Countdown to GDPR: One Year to Go Until Deadline D-Day
In insight / By Phil Muncaster / 23 May 2017
In exactly a year’s time (25 May 2018), UK organisations will face a stark choice: comply with sweeping new European privacy rules, or risk the wrath of regulators and new fines of up to 4% of global annual turnover. The EU General Data Protection Regulation has been years in the making and is now just around the corner. But what does that mean for UK firms, many of whom will be wondering if they’re even covered by the new law?
Heads in the sand
There’s no getting around it, a large number of UK firms have adopted an age-old stance when confronted with news of yet another onerous regulation to comply with: head in the sand. Some estimates claim 84% of small UK business owners are unaware of the GDPR. Others say that firms are on average complying with less than 40% of GDPR principles, and a poll at the start of the year claimed 54% of global firms had not advanced their readiness plans.
All of these stats are concerning given the potential repercussions of non-compliance. Card industry body the PCI Security Standards Council (SSC) calculated last year that UK organisations could face fines in excess of £120 billion next year, based on 2015 breach levels. These levels are likely to have risen over the past year if anything. In fact, a roll call of UK firms from Wonga to Debenhams Flowers have already been found wanting so far in 2017. Government figures claim that two-thirds (66%) of medium and 68% of large firms have identified at least one cyber security breach or attack in the past 12 months.
So, what’s the GDPR for? The idea is to make Europe’s data protection laws fit for the digital age. Part of that process involves broadening the scope in terms of the types of data and organisations covered. Personal data now means “any information relating to an identified or identifiable natural person”, and the law will now apply to data processors as well as the data controllers previously covered.
The bad news for smaller firms is that the GDPR defines an “enterprise” as any legal entity engaged in economic activity. However, in reality, those at the very small end of the spectrum whose “core” day-to-day activity is not processing data may well find themselves under less scrutiny than their larger counterparts. Non-compliance, though, is a dangerous game to play as a fine from Brussels could be enough to send a small business under. The ICO’s broad rule of thumb is: if you comply with the UK Data Protection Act, you’ll need to comply with the GDPR.
So what’s new in this regulation? There are three major new responsibilities:
- Firms will need to ask their customers for explicit consent for the use of any personal data. This will apply retrospectively to any data collected previously, meaning new opt-in requests must be sent out
- A Data Protection Officer (DPO) must be appointed to deal with GDPR compliance, although broadly speaking those with fewer than 250 employees may be exempt, unless they monitor data subjects on a large scale or monitor special categories of data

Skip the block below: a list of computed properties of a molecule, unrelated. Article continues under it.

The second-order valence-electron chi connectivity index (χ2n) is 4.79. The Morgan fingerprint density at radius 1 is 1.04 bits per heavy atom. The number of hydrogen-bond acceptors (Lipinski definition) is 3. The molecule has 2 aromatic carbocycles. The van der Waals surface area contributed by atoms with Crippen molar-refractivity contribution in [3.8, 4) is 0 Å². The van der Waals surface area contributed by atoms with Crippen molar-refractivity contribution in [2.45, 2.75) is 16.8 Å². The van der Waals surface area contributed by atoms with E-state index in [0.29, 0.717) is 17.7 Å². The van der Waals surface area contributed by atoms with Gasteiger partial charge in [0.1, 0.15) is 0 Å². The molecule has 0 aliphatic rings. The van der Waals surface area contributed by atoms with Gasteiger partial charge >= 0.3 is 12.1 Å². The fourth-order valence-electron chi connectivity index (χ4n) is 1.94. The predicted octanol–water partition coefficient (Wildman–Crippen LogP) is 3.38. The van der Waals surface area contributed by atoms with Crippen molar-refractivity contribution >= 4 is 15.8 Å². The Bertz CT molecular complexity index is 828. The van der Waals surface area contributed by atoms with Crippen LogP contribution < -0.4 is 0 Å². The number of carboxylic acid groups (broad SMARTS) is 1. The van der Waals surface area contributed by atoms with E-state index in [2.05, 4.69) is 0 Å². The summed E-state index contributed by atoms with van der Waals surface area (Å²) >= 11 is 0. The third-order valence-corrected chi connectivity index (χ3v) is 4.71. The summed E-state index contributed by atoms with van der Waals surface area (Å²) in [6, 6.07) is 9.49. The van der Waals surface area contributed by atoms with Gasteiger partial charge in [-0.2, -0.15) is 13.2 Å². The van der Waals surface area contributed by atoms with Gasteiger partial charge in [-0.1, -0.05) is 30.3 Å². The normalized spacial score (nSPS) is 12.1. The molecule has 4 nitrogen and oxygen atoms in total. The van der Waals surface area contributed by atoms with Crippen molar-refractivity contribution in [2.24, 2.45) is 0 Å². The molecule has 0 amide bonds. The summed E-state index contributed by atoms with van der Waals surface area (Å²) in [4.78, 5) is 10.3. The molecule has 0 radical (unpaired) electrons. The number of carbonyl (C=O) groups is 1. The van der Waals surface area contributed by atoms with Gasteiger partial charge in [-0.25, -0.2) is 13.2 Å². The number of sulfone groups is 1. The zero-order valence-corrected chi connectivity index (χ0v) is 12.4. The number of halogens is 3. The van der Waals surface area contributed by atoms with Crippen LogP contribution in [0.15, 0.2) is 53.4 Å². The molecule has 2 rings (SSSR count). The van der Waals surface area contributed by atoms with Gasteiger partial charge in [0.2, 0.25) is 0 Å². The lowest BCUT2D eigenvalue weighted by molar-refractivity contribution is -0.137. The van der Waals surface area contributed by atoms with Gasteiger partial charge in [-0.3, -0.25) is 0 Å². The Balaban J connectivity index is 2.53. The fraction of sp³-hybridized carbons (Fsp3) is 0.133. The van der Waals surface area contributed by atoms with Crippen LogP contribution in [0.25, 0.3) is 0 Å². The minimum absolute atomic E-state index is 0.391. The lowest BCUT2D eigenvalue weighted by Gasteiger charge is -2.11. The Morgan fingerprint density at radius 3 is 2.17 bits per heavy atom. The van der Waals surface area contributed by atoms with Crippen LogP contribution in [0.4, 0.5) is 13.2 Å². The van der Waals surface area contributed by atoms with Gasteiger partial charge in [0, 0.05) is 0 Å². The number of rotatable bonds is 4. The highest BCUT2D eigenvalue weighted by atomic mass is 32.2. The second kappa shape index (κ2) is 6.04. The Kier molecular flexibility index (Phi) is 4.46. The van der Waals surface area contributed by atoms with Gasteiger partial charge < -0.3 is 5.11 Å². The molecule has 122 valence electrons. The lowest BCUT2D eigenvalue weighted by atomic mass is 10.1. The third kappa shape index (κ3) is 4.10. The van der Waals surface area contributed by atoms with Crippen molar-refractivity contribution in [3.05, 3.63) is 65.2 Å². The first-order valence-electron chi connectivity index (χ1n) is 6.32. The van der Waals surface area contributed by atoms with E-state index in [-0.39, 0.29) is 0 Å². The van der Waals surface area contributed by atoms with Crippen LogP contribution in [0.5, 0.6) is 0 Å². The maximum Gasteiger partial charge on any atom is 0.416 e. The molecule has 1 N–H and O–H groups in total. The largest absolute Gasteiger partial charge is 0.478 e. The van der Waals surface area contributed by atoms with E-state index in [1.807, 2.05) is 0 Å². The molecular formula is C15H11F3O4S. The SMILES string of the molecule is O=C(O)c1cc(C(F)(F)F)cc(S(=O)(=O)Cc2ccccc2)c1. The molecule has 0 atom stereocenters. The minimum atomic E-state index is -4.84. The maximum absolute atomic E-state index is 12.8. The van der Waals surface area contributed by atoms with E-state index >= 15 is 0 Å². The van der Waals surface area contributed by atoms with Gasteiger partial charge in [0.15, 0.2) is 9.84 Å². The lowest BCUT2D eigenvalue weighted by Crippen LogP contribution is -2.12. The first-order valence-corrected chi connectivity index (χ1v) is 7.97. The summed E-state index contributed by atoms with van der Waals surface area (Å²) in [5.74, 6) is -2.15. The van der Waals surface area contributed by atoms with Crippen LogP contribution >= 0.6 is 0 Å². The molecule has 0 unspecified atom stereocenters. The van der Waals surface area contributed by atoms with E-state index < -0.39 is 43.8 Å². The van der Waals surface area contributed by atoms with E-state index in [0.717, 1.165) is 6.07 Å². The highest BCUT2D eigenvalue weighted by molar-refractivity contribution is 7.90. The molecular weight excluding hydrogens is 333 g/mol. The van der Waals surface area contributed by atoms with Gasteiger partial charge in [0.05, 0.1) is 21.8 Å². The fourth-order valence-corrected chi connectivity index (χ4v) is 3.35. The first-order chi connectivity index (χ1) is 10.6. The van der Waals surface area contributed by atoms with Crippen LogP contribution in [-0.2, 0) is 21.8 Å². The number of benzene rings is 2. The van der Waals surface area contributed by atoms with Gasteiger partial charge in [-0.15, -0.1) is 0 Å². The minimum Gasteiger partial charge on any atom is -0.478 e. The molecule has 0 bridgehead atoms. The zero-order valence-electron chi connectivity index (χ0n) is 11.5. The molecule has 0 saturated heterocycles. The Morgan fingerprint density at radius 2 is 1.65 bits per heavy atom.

- Mandatory breach notifications within 72-hours to data protection watchdog the ICO. This is the part of the GDPR most firms are nervous about as it will force many to invest significant sums into cybersecurity, both to prevent breaches and to ensure they know as soon as possible if they’ve been breached
Time for compliance
The big question for many UK firms today will be: “Do I have enough time to get compliant?” That will of course depend on the size of the organisation and the type of work you do. However, a good place to start is appointing that DPO, or at least a team to deal with compliance. They should first of all be looking to classify and map all the data processed by the organisation. What is it, where is it stored, who is it shared with and how is it secured?
From there you can appraise the controls currently in place to protect that data and calculate if they’re strong enough to meet the regulation. A useful process might be to wipe all customer data that isn’t strictly essential to the organisation, thus reducing your compliance scope and attack surface.
Staff education is vital. They need to be taught best practices in data protection handling, the importance of what they’re doing and the repercussions if they make a mistake. This should be organisation wide to effect any lasting cultural change – which is really what you’re after, rather than approaching this from a tick-box compliance point of view.
In fact, the GDPR is specifically written so as to discourage the latter approach. Apart from pseudonymisation and encryption, no technologies are specifically mentioned as helping the compliance process. That means you’ll have to think for yourself, look to industry best practices, and ensure they cover any partners or other ecosystem providers. These include:
- Up-to-date software and systems, patched regularly
- Strong data encryption at rest and in transit
- Regular pen testing
- Comprehensive incident response plan, featuring input not just from IT, but also other relevant departments including marketing, HR, finance etc
- Rigorous access controls: multi-factor authentication and “least privilege” policy
- Defence in depth security covering endpoint, email, web gateway, network and physical/cloud servers
There’s much more to the GDPR, of course, so look to sources such as the ICO or the Article 29 Working Party for independent advice on compliance. Your managed services provider, if you have one, can also help out. The government-backed Cyber Essentials scheme can be a good place to start if you’re a smaller business looking to establish a good baseline of security on which to build.
With one year to go, there’s still time left to comply, but certainly no more to waste.